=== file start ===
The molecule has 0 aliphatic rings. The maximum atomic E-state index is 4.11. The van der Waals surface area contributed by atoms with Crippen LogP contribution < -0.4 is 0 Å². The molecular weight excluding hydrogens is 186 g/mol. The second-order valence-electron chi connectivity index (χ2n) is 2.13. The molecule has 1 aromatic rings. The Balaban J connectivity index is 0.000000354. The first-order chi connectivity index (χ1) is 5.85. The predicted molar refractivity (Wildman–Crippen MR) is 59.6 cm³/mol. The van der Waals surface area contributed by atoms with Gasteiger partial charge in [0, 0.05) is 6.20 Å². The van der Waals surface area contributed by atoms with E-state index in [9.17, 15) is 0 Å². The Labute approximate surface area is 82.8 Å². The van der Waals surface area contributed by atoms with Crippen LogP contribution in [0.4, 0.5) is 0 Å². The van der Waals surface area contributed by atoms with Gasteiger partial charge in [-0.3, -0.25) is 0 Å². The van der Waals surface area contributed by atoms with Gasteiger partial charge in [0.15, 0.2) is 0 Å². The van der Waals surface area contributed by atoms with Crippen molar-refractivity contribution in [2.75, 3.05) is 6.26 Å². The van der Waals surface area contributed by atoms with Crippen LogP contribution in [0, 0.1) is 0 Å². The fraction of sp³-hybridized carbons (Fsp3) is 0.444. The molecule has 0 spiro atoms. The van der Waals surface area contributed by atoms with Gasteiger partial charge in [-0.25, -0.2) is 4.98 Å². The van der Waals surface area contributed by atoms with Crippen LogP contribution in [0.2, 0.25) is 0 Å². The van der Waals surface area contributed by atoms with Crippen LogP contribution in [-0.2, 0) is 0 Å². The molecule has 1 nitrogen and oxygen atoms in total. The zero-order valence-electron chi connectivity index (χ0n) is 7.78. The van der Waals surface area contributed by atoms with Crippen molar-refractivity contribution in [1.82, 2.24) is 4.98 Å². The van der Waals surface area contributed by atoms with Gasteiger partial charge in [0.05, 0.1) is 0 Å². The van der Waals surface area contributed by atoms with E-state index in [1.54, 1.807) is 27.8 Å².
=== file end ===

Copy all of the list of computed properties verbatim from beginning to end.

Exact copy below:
The molecule has 0 aliphatic rings. The maximum atomic E-state index is 4.11. The van der Waals surface area contributed by atoms with Crippen LogP contribution < -0.4 is 0 Å². The molecular weight excluding hydrogens is 186 g/mol. The second-order valence-electron chi connectivity index (χ2n) is 2.13. The molecule has 1 aromatic rings. The Balaban J connectivity index is 0.000000354. The first-order chi connectivity index (χ1) is 5.85. The predicted molar refractivity (Wildman–Crippen MR) is 59.6 cm³/mol. The van der Waals surface area contributed by atoms with Gasteiger partial charge in [0, 0.05) is 6.20 Å². The van der Waals surface area contributed by atoms with E-state index in [9.17, 15) is 0 Å². The Labute approximate surface area is 82.8 Å². The van der Waals surface area contributed by atoms with Crippen LogP contribution in [0.4, 0.5) is 0 Å². The van der Waals surface area contributed by atoms with Gasteiger partial charge in [-0.3, -0.25) is 0 Å². The van der Waals surface area contributed by atoms with Gasteiger partial charge in [0.15, 0.2) is 0 Å². The van der Waals surface area contributed by atoms with Crippen molar-refractivity contribution in [2.75, 3.05) is 6.26 Å². The van der Waals surface area contributed by atoms with Crippen LogP contribution in [0, 0.1) is 0 Å². The fraction of sp³-hybridized carbons (Fsp3) is 0.444. The molecule has 0 spiro atoms. The van der Waals surface area contributed by atoms with Gasteiger partial charge in [-0.25, -0.2) is 4.98 Å². The van der Waals surface area contributed by atoms with Crippen LogP contribution in [0.2, 0.25) is 0 Å². The van der Waals surface area contributed by atoms with Crippen LogP contribution in [-0.2, 0) is 0 Å². The molecule has 1 nitrogen and oxygen atoms in total. The zero-order valence-electron chi connectivity index (χ0n) is 7.78. The van der Waals surface area contributed by atoms with Crippen molar-refractivity contribution in [1.82, 2.24) is 4.98 Å². The van der Waals surface area contributed by atoms with Gasteiger partial charge in [0.05, 0.1) is 0 Å². The van der Waals surface area contributed by atoms with E-state index in [1.54, 1.807) is 27.8 Å².